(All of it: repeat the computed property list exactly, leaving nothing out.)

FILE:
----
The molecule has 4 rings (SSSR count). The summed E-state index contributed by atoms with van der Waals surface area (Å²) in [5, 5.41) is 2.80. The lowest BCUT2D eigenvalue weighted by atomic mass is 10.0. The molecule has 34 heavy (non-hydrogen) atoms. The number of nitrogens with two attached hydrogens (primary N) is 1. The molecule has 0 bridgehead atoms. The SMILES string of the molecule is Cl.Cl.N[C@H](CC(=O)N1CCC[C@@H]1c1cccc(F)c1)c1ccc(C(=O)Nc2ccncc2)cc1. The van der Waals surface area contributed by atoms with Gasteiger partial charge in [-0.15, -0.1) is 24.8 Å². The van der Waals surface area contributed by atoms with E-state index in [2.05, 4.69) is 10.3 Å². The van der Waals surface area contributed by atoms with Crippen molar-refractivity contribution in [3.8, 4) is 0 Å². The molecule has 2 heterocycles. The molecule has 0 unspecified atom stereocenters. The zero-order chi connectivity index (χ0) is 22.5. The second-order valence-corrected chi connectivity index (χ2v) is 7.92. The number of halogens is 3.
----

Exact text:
The molecule has 4 rings (SSSR count). The summed E-state index contributed by atoms with van der Waals surface area (Å²) in [5, 5.41) is 2.80. The lowest BCUT2D eigenvalue weighted by atomic mass is 10.0. The molecule has 34 heavy (non-hydrogen) atoms. The number of nitrogens with two attached hydrogens (primary N) is 1. The molecule has 0 bridgehead atoms. The SMILES string of the molecule is Cl.Cl.N[C@H](CC(=O)N1CCC[C@@H]1c1cccc(F)c1)c1ccc(C(=O)Nc2ccncc2)cc1. The van der Waals surface area contributed by atoms with Gasteiger partial charge in [-0.15, -0.1) is 24.8 Å². The van der Waals surface area contributed by atoms with E-state index in [2.05, 4.69) is 10.3 Å². The van der Waals surface area contributed by atoms with Crippen molar-refractivity contribution in [3.8, 4) is 0 Å². The molecule has 2 heterocycles. The molecule has 0 unspecified atom stereocenters. The zero-order chi connectivity index (χ0) is 22.5. The second-order valence-corrected chi connectivity index (χ2v) is 7.92. The number of halogens is 3.